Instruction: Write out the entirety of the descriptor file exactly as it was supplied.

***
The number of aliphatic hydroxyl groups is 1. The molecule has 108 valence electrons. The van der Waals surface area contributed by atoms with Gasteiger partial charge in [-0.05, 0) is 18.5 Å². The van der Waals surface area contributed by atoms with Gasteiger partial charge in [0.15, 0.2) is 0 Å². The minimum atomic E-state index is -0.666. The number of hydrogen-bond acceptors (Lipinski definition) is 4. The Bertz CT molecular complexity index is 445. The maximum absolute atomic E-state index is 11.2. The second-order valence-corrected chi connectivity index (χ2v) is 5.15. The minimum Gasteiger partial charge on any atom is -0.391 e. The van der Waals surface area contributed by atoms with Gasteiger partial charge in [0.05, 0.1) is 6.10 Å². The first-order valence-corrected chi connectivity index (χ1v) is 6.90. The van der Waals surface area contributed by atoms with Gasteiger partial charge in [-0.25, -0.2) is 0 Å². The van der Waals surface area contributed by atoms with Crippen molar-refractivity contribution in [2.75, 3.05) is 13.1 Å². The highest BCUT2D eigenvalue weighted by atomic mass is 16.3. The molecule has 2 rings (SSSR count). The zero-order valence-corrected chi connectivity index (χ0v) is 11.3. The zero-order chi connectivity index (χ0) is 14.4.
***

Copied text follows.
The number of aliphatic hydroxyl groups is 1. The molecule has 108 valence electrons. The van der Waals surface area contributed by atoms with Gasteiger partial charge in [-0.05, 0) is 18.5 Å². The van der Waals surface area contributed by atoms with Gasteiger partial charge in [0.15, 0.2) is 0 Å². The minimum atomic E-state index is -0.666. The number of hydrogen-bond acceptors (Lipinski definition) is 4. The Bertz CT molecular complexity index is 445. The maximum absolute atomic E-state index is 11.2. The second-order valence-corrected chi connectivity index (χ2v) is 5.15. The minimum Gasteiger partial charge on any atom is -0.391 e. The van der Waals surface area contributed by atoms with Gasteiger partial charge in [0.05, 0.1) is 6.10 Å². The first-order valence-corrected chi connectivity index (χ1v) is 6.90. The van der Waals surface area contributed by atoms with Gasteiger partial charge in [-0.25, -0.2) is 0 Å². The van der Waals surface area contributed by atoms with Crippen molar-refractivity contribution in [2.75, 3.05) is 13.1 Å². The highest BCUT2D eigenvalue weighted by atomic mass is 16.3. The molecule has 2 rings (SSSR count). The zero-order valence-corrected chi connectivity index (χ0v) is 11.3. The zero-order chi connectivity index (χ0) is 14.4.